Japan will "continue to buy" bonds issued by the European bailout fund, the head of the European Financial Stability Facility told reporters in Tokyo on Monday.
"The Japanese government will continue to buy the EFSF bonds that we have been issuing," Klaus Regling said after meeting with Takehiko Nakao, Japan's top financial diplomat in Tokyo, Kyodo news reported.
|French gendarme checks the identity of bus passengers at a toll, on October 28, 2011 in La Turbie, near the Franco-Italian border, as part of security measures taken ahead of the G20 Summit of Cannes|
Japan has so far purchased around 20 percent of the debt issued by the continent's bailout fund, and had indicated its willingness to buy more.
However, Dow Jones Newswires cited an unnamed finance ministry official saying that Tokyo may not maintain the 20 percent purchase rate.
After a marathon meeting in Brussels last week EU leaders announced measures including quadrupling the firepower of the fund to one trillion euros ($1.4 trillion) from 440 billion euros.
But with the European governments wary of putting more money into the fund, Regling was forced to look abroad.
He arrived in Tokyo over the weekend after a visit to Beijing during which China said it would seek more clarity before stumping up cash for the bailout.
On Friday Prime Minister Yoshihiko Noda offered vague promises that he would help Europe overcome its sovereign debt crisis, but gave no details on what form this help might take.
"During the upcoming G20 summit, I will map out Japan's contribution to settling down the global economic crisis sparked from Europe," Noda told parliament, referring to the gathering of global heads in France this week.
"Our determination and capacity as politicians is challenged at a time like this when a storm blown from Europe is ripping through global financial markets."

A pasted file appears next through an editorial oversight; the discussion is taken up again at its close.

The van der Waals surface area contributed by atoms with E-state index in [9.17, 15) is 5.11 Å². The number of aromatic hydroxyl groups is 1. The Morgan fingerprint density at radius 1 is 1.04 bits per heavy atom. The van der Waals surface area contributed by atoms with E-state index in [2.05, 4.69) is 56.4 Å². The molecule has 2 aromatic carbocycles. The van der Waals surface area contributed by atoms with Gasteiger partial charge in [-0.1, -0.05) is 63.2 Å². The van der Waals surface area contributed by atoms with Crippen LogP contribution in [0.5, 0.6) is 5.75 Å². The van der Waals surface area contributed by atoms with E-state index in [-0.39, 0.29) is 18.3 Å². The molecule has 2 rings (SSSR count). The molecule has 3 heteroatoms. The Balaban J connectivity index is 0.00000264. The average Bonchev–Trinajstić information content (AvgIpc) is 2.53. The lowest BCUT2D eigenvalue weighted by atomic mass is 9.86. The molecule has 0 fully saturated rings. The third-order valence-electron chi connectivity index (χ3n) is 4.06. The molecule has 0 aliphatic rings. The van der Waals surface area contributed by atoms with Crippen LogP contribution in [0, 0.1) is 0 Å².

His remarks, in a policy speech, came after Japan's Finance Minister Jun Azumi said Tokyo was ready to take "necessary measures" to help revamp the eurozone in the interests of its own economy.
Japan, already stumbling to recover from the effects of the March earthquake and tsunami and the nuclear emergency they sparked at Fukushima, is facing further headwinds from the slowdown in global trade.
The country's vital export sector is also battling a stubbornly strong yen, hitting profits and threatening domestic production, as investors flock to the currency as a safe haven, pushing up its value.
On Monday, Japan intervened in the currency market for the first time since August to drive down the value of the yen after it hit yet another post-war high against the dollar.
Azumi told reporters that Japan's move was unilateral but did not comment on the size of the intervention.
The dollar climbed to 79.30 yen at around 0240 GMT after hitting a low of 75.32 yen in Oceanian trade earlier Monday. The euro rose to 111.36 yen from 107.06 yen struck earlier Monday.
Manufacturers have also been troubled by the uncertainty over Europe's persistent debt problems.
After 10 hours of tense talks in Brussels, Europe's leaders on Thursday thrashed out a deal aimed at providing new funds to Greece in a bid to stop the region's crippling debt troubles sparking another global financial meltdown.